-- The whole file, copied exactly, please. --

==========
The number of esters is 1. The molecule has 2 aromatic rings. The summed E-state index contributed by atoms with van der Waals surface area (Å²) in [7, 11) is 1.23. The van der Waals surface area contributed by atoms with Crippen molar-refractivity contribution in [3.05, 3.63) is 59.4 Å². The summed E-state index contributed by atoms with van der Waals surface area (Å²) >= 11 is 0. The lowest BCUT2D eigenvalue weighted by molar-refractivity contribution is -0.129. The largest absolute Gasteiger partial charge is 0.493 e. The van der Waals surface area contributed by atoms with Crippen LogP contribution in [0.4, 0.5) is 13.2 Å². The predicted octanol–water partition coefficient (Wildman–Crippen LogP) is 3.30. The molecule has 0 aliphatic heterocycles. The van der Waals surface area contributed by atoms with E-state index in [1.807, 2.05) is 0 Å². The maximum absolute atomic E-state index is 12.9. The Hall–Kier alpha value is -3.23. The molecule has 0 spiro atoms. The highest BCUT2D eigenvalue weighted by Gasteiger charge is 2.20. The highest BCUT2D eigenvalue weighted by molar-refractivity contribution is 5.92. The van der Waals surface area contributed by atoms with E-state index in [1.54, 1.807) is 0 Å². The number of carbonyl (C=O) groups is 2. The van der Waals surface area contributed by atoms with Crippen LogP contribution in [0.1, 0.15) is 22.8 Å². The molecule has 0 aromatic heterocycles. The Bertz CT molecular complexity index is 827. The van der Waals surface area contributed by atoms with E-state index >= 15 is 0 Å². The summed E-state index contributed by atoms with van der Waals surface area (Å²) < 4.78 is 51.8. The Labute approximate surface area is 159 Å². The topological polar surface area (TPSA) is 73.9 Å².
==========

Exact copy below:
The number of esters is 1. The molecule has 2 aromatic rings. The summed E-state index contributed by atoms with van der Waals surface area (Å²) in [7, 11) is 1.23. The van der Waals surface area contributed by atoms with Crippen molar-refractivity contribution in [3.05, 3.63) is 59.4 Å². The summed E-state index contributed by atoms with van der Waals surface area (Å²) >= 11 is 0. The lowest BCUT2D eigenvalue weighted by molar-refractivity contribution is -0.129. The largest absolute Gasteiger partial charge is 0.493 e. The van der Waals surface area contributed by atoms with Crippen LogP contribution in [0.4, 0.5) is 13.2 Å². The predicted octanol–water partition coefficient (Wildman–Crippen LogP) is 3.30. The molecule has 0 aliphatic heterocycles. The van der Waals surface area contributed by atoms with E-state index in [1.807, 2.05) is 0 Å². The maximum absolute atomic E-state index is 12.9. The Hall–Kier alpha value is -3.23. The molecule has 0 spiro atoms. The highest BCUT2D eigenvalue weighted by Gasteiger charge is 2.20. The highest BCUT2D eigenvalue weighted by molar-refractivity contribution is 5.92. The van der Waals surface area contributed by atoms with E-state index in [1.54, 1.807) is 0 Å². The number of carbonyl (C=O) groups is 2. The van der Waals surface area contributed by atoms with Crippen LogP contribution in [0.1, 0.15) is 22.8 Å². The molecule has 0 aromatic heterocycles. The Bertz CT molecular complexity index is 827. The van der Waals surface area contributed by atoms with E-state index >= 15 is 0 Å². The summed E-state index contributed by atoms with van der Waals surface area (Å²) < 4.78 is 51.8. The Labute approximate surface area is 159 Å². The topological polar surface area (TPSA) is 73.9 Å².